|Accolade Elm - Ulmus x 'Accolade'|
Photographs of one of the original Accolade Elms at The Morton Arboretum, Lisle, Illinois.
Accolade Elm is a cross of Japanese and Chinese species selected their vase shape, vigorous growth, excellent drought tolerance and good strong yellow fall color. It has excellent disease resistance to both Elm Yellows and to the dreaded Dutch Elm Disease. Mayor Daley of Chicago chose Accolade to bring elms back to Chicago's Grant Park in 2002. Other elms developed by Dr. George Ware and his staff at the Morton Arboretum and distributed by Chicagoland Grows are Vanguard Elm, Triumph Elm, and Commendation Elm.
Bare bones on Christmas day, Accolade shows its vase shape
Morton Accolade™ is an elm cultivar derived from a hybrid planted at the Morton Arboretum in 1924, which itself originated as seed collected from a tree at the Arnold Arboretum in Massachusetts. Although this tree was originally identified as Ulmus crassifolia, it is now is believed to have been a hybrid of the Japanese Elm Ulmus davidiana var. japonica and Wilson's Elm, the latter now sunk as another form of U. davidiana var. japonica.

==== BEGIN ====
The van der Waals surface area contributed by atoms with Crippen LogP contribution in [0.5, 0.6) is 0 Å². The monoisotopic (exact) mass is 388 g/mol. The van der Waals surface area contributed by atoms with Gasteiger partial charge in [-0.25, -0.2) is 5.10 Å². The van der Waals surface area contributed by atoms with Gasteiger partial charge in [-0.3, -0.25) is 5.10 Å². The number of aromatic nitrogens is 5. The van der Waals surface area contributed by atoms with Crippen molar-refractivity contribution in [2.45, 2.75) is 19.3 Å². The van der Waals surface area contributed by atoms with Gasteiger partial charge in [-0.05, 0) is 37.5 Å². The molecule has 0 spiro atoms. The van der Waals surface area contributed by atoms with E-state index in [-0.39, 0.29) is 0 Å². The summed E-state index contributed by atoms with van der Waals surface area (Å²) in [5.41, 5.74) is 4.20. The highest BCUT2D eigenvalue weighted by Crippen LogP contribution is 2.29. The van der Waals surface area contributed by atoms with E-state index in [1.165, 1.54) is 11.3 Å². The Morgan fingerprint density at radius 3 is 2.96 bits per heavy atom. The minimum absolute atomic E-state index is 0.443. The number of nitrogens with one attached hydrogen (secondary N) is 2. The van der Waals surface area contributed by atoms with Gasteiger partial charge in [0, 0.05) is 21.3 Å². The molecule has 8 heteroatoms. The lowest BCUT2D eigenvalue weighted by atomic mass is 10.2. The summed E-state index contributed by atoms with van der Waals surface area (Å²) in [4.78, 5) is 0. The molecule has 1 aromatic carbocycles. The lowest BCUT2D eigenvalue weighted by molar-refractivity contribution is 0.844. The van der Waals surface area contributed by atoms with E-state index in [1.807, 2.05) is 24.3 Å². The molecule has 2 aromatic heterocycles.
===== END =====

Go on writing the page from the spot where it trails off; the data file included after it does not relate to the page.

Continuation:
Accolade Elm in Autumn splendor, October 19th.
This is one of the original Accolade Elms, started from seed in 1924
This tree at the Morton Arboretum is noted for its resemblance to the American Elm Ulmus americana, its upright-arching branches creating the familiar vase-shape. Moreover, in its 80+ years it had survived three epidemics of Dutch elm disease there unscathed. However, two trees included in trials at the University of Minnesota were found to be afflicted by the disease in 2004, although one appears to have recovered completely. 'Morton' has now been cloned and promoted by the Chicagoland Grows corporation as a potential substitute for the innumerable American elms lost to disease.
Height: 75 feet / Spread: 45 feet
'Morton' is reputed to grow well in almost all soils save those excessively wet, and is notably drought-tolerant and winter hardy. The tree grows vigorously at first, gaining as much as one meter per year, but slows to approximately half that rate with maturity. Thus, a typical 20 year-old tree could be expected to have reached 10 m in height with a crown about 5 m in width.
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